Take a quick look around your home. Of your possessions what means the most to you; the photographs, the special gifts, the souvenirs of travels or the family heirlooms? Whatever you choose, it is that feeling which makes you say ‘my home’.

The Ashmolean, founded in 1683, was probably the world’s first public museum. It is undergoing redevelopment and in November, the stunning new extension designed by Rick Mather will open its door to you.

Director Christopher Brown and his team want you to go through those doors and think “This is my Ashmolean”. So, once inside which item from its world class collections would you decide resonates with your life?

On the museum’s forecourt, a new exhibition called My Ashmolean, My Museum has opened. The brilliant photographer Theo Chalmers has asked his 30 subjects just that. You can see them with the object and a quotation articulating each sitter’s connection to the work of art.

The theme of the new Ashmolean is crossing cultures and crossing time and Theo has run with that concept in the choice of his subjects. He begins at the beginning of life with a baby, through early childhood to his own godson, a pupil at Our Lady’s School, Cowley. rugby-playing Luca Abarno, like so many primary school children, feels connected to the mystery of Ancient Egypt so is photographed with Ram of Amon Re c680.

Luca says: “The writing on my forehead was translated from hieroglyphics.”

So the age of the subjects spans a lifetime, for there, too, is the author Colin Dexter, whose immortal creation, Inspector Morse, has battled with the dark side of Oxford!

Near him, fighting for justice is Shami Chakrabarti. Meanwhile, local singer songwriter Olivier Daysoul will beat the rhythm of life on his ginny drum and Raymond Blanc serves up the asparagus.

The historian, Bettany Hughes, spoke at the unveiling and is also a portrait.

She said: “I cycled here every day and it inspired me to want to get under the skin of other cultures and, contained in these beautifully designed rooms, is the whole world.”

Although the new displays will cross cultures, Bettany says it will reveal “one human heart”.

She is photographed with a 500BC Winged Nike and painted with a quotation from WB Yeats.

Museum volunteers Sue Peach, Sue Matthews and Jean Fermy are such dedicated supporters of the museum that they agreed to lie on the floor for an hour while Theo photographed them with a Japanese wood block print of Courtesan Wakaume of the Tama-ya by Kitagauma Otamaro (1753-1806).

Nearby, soaked to the theme of waterfall, was a real Japanese, Harami Kudu. Harami holds the achingly elegant waterfall vase by Namikawa Yasuyuki. Harami learned to speak English in Oxford but now teaches design at the Chelsea School of Art.

He told me: “Coming here makes me reconnect with my culture.”

Interestingly, he also said: “Japan’s economy suffered a severe downturn over ten years ago but one result has been a rise in creativity.”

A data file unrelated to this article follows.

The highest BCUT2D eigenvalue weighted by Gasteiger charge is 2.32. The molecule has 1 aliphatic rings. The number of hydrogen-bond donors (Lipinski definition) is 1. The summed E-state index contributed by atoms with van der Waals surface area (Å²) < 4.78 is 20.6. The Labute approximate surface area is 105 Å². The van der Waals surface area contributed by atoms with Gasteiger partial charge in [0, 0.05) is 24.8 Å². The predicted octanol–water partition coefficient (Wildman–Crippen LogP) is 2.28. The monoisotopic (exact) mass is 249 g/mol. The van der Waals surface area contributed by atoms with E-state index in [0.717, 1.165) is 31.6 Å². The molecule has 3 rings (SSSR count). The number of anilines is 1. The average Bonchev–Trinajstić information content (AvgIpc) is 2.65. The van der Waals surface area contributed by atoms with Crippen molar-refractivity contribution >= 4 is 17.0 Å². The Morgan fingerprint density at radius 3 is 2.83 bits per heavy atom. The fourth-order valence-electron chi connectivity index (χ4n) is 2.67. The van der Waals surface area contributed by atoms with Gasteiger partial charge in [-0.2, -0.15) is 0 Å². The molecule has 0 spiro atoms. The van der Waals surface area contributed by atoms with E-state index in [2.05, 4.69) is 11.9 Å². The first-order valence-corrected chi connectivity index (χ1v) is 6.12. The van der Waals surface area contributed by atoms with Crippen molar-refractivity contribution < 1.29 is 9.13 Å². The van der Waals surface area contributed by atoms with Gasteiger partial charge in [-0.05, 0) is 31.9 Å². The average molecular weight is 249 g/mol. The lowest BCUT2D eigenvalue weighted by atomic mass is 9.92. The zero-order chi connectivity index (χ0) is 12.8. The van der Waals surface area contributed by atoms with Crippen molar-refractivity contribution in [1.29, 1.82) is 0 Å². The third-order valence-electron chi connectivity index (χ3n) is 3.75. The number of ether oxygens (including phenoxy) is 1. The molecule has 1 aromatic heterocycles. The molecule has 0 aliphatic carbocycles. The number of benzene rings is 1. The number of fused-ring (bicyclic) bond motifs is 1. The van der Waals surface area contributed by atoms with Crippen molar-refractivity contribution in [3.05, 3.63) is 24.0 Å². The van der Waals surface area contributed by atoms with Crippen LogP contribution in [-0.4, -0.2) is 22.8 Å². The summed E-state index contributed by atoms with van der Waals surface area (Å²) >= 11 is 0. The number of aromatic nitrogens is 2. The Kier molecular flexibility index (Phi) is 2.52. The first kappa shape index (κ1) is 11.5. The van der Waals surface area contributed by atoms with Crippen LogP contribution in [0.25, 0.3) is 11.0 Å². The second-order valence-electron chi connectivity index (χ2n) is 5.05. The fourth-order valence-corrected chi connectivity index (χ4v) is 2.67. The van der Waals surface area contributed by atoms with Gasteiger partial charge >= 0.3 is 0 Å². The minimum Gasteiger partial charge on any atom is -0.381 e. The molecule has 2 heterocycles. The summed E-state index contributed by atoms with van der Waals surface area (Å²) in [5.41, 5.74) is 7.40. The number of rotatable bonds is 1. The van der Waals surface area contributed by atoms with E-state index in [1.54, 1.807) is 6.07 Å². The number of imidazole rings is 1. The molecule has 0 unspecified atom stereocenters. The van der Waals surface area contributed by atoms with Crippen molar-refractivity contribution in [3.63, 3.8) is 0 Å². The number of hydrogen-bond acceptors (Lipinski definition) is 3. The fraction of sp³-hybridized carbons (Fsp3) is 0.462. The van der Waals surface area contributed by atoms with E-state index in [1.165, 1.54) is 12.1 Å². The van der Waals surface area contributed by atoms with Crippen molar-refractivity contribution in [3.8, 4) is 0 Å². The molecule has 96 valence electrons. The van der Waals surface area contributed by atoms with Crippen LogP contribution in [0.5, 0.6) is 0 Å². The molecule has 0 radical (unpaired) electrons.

The photographer admires Philip Pullman, who he says hesitated for not one second when having a necklace of dead fish hung around his neck.

Indeed, Theo’s portraits have surrealist overtones and he said: “I am grateful to Christopher Brown for giving me creative freedom and allowing my brains to spill out over the museum.”

Objects can tell stories if you let them. So behind Philip is Canaletto’s View of Dolo on the Brenta Canal (1732-35). Philip explained that quotation painted on his forehead was from a Guardian article. He will always be associated with the story of the struggle for the Jericho boatyard by the Oxford Canal, which inspired incomparable scenes in the His Dark Materials trilogy. Oxfordshire resident and Oscar-winning actor Sir Ben Kingsley was born near Scarborough and named at birth Krishna Pandit Bhanji so it is not surprising his photograph illustrates West meets East. Behind him is a serene standing Buddha from Gandara.

Cultures crossing is not so different from encounters between two human beings as long as we acknowledge our common humanity. I think that is summed up by the quotation on the skin of artist Maggi Hambling. “One pair of eyes meets another”. She was photographed with the portrait she painted of Francis Bacon, now in the Ashmolean’s collection.

Theo Chalmers has caught the eyes of two artists who not only look but also see. Seeing in a three dimensional way is the architect himself, Rick Mather, with a model of the extension and he is labelled “the New Ashmolean making complex things look easy”.

And it is all directed by Christopher Brown, ‘Pointing the future’, with the incomparable King Alfred jewel . Radio presenter Bill Heine hot-footed it from Washington for the opening. He had just returned from the foreign correspondents’ dinner with President Barack Obama. Surely, he is a 21st-century man who embodies crossing cultures.

I challenge readers to unravel the story behind Bill’s portrait.

There are so many I should mention — the fine journalist Christina Lamb, actor Laurence Fox, Author Jung Chang and Bob Johnson. You must discover for yourself the identity of the enigmatic Bob and experience the range and depth of these photographs.

The new museum is for you and for the children of the 21st century.

If you wish to leave your mark for posterity on the new building, quite literally, you can. If you give £50 to this exciting project your name will appear on the benefactors’ bridge.

When it reopens you can even claim it in another way and get married there or hold a special event because it is indeed your Ashmolean.

Like the famous and the not so famous whose portraits are on display, it represents their connection with the story of mankind and that is your story too.